House birds in a relatively quiet room in the shelter. Before a bird is handled at the shelter, try to observe him. Monitor his alertness. Remember that the bird may not be used to handling by strangers. When you are ready to handle him, make sure you have all your equipment and supplies ready, to minimize stress. All captive birds should be banded, so take note of the numbers on those bands. For shelters that have an active bird program, new birds should be quarantined from the rest of your flock for 40 days to safeguard health.
ASPCA Avian Grant Program I hope that one day there is a safe shelter or rescue in every community for legal pets of all types, but until then species-specific rescue groups need our support. To that end, the ASPCA has issued a call for proposals open to 501(c)(3) avian rescues and sanctuaries to improve the welfare of birds. We will award up to a total of $25,000 in grants of $500-5,000 to help deserving groups promote adoptions, make capital improvements, purchase enrichment equipment, train shelter staff in bird care, and pay for vet care for victims of abuse or neglect. More details can be found about the ASPCA’s bird grant program at ASPCAPro.org/aspca-grants. Act soon, since all applications must be received no later than March 1, 2012.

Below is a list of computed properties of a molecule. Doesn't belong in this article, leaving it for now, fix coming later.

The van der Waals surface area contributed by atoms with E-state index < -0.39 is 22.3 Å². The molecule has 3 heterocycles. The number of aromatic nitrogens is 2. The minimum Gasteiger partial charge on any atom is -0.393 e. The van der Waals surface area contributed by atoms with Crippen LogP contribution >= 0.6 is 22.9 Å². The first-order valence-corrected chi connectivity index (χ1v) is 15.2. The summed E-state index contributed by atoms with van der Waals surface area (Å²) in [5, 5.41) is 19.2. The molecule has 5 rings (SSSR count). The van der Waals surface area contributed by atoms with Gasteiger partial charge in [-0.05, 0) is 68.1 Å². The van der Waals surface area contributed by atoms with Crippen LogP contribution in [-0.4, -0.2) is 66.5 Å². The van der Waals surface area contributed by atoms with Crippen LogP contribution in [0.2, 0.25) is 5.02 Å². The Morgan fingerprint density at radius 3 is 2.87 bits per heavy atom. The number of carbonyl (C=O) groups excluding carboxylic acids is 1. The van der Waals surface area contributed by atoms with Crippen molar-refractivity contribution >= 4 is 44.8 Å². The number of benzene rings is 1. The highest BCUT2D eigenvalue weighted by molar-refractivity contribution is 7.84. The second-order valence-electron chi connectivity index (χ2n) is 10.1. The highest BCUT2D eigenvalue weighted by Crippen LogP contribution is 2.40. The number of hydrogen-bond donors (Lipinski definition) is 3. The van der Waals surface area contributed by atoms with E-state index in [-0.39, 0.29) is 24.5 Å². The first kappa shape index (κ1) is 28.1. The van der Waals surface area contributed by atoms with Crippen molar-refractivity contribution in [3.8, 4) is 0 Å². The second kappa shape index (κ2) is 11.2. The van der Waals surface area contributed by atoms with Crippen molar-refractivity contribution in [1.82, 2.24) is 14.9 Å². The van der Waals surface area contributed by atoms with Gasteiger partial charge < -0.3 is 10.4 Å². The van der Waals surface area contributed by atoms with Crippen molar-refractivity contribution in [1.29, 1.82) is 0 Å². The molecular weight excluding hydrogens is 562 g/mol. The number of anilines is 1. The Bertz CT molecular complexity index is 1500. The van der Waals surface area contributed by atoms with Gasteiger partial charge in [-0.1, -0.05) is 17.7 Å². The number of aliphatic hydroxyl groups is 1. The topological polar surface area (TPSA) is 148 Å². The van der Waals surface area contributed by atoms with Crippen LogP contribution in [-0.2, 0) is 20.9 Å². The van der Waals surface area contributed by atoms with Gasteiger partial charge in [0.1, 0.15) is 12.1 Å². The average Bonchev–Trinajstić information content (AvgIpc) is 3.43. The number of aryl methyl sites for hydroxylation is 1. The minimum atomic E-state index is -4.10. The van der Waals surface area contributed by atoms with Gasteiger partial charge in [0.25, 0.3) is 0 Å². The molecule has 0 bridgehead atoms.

We’ve all seen them: shocking online photos and video clips of animals being abused. Internet cruelty is horrible, and you have every right to be upset about it. The best way to stop this type of abuse is to immediately report it to the proper authorities and refrain from contacting, visiting or forwarding links to friends. Here are a few tips on how to report websites that display acts of cruelty to animals:
First contact the website host or sponsor. Major sites such as Facebook, Twitter and Google, have Terms of Service that restrict the depiction of objectionable material.